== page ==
Leaving Planta de Granjera, I am back in wine country, with vineyards to each side of me. Walking around this area is great in the autumn when you see the grapes ready for harvest.  It is different in May where the grapes are not ready to be picked. I don’t meet many people today. I’m baffled by this as in the last week, the Camino has been crowded. After an hour, I see the medieval town of Navarrete in the distance, but it is still a while away. It sits tall on a hill. It is not even 9am, I am far too early. Navarrete is a small town based around a hill with a church spire being the highest point, like most towns in Spain.  I walk in looking for the pension which I had booked before I left. It is called Hostal Villa de Navarrete and is located at the far end of the town, across the road from the main municipal albergue. I might as well have been the only pilgrim to have walked into the town that day based on the looks I was getting from locals. But not to worry. I checked in and had to wait an hour before my room was ready. I had some breakfast while I waited. The only food I had today was some fruit and yoghurt.

My room was standard fare, but 5-star compared to the albergues I had stayed in over the last week. I usually book one room in advance and this year I chose this small town. No idea why. After a rest, I took a wander around. I wanted to check out Naverrete’s church which is decorated with gold. I took a minute out here before checking if I knew anyone in the municipal albergue. I didn’t recognise anyone. I guess everyone who started with me on day one was ahead of me.

After the town’s siesta I came out later and had a meal in the restaurant with some folks I had got talking to. The weather gods were very kind again to us today with no rain and only a few clouds. We were expecting rain however, either the following day or the day after. Overall a short day, and one where I got used to walking by myself.

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Camino 2014 – Day 7 – Torres del Rio to Logrono

September 10th 2014 – Day 7
Torres del Rio to Logrono, 20km

We had another early start today but a short day was planned as decided to finish up in Logrono. It was Anna’s final day also. She has walked with us since Pamplona and was part of the family. But we had another few hours of walking to go before saying our goodbyes. I was also looking forward to getting back to Logrono as I had started my previous Camino there last year.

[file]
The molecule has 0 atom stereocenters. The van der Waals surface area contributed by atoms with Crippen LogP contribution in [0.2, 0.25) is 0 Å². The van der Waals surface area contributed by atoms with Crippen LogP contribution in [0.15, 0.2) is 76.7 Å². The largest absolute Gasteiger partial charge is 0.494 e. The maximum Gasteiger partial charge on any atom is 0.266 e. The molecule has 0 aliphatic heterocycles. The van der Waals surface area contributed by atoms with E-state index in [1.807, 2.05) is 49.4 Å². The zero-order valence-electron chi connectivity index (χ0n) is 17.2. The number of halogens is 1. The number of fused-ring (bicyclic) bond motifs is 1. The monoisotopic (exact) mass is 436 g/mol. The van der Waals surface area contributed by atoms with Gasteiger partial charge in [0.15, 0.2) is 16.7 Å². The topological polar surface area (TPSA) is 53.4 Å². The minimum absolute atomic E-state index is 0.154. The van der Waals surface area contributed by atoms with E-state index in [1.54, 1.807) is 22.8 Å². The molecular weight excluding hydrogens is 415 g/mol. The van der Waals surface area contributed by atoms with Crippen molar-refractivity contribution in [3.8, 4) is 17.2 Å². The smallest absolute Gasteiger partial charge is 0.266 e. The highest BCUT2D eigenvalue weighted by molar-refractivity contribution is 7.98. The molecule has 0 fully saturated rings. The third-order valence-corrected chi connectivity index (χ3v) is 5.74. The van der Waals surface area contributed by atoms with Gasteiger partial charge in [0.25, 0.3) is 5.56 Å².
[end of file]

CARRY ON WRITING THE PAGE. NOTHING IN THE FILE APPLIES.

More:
The weather was perfect again but it was cold in the morning. We were getting close to the La Rioja / Navarra border, which is just as you enter Logrono. La Rioja includes Logrono, Najera, Santo Domingo de la Calzada and ends just after Granon..which is another 4 days away. Navarra has been very kind to us since we crossed into it at Roncesvalles. But it has some of the toughest terrains on the Camino. Wine Country awaits. The bad thing about leaving Torres del Rio at crazy o clock is there is a pretty tough climb just as you open the door of the albergue. We have a nice 100metres ascent over 2kms. I find climbs no problem at this stage and reached the top of the hill (Alto NS del Poyo) in no time. There is a Spanish couple giving refreshments for a donation at the top and I take a can of Coke to cool me down. It is only 7am at this stage and I watch the sun rise while I sip on my drink. I’m joined by a Belgian girl called Cap. She stayed in the same albergue as us last night. She is in university at present and can afford the time to have a long Camino. Oh I wish I was in her position again! I’ve also noticed over the last week that I had been drinking a lot of cans of Coke. Back in Ireland, I never drink it, but here I was a 1-or-2-a-day-man. I hope I don’t bring the habit home with me.

After the climb, comes the descent and I let Dave and Anna walk ahead as I navigate cautiously. The ground below me is made of dry red silt as there has been no rain here in a week. The descent is around bends and is tricky. You can tell I’m not a descent kind-of-guy! I had noticed, along with my blister at the back of my foot, that I had been getting pain in my left hip. It only seemed to affect me on descents but a few Camino candy sorted me out for the day.

We arrive at Viana, 12km from Torres del Rio. The Camino cuts through the old town, which is asleep. The only movement is coming from the main plaza. About half a dozen men are putting together a bull ring so I can only assume the town is holding “a running of the bulls”. There are no advertisements for it however. We walk on after a few minutes. Our next stop is La Rioja and Logrono. I’m not a fan of walking into large cities. Last year, the walk into Burgos was depressing and in 2011, the walk into Santiago was one I wish I could avoid. But they are part of the Camino as a whole and must be done unfortunately. The final 6kms into Logrono passes through suburbs, under tunnels and along main roads. A large green sign post with “Communidad de la Rioja” tells you exactly where you are. Just before that, we passed Felisa who sells trinkets and gives a stamp for a donation. She and her family have been doing this all her life. It is a great place to grab a rest as there are a few seats. I recognised Logrono’s main bridge (Puente de Piedra) over the Rio Ebro but many of it’s streets were in darkness when I arrived last year.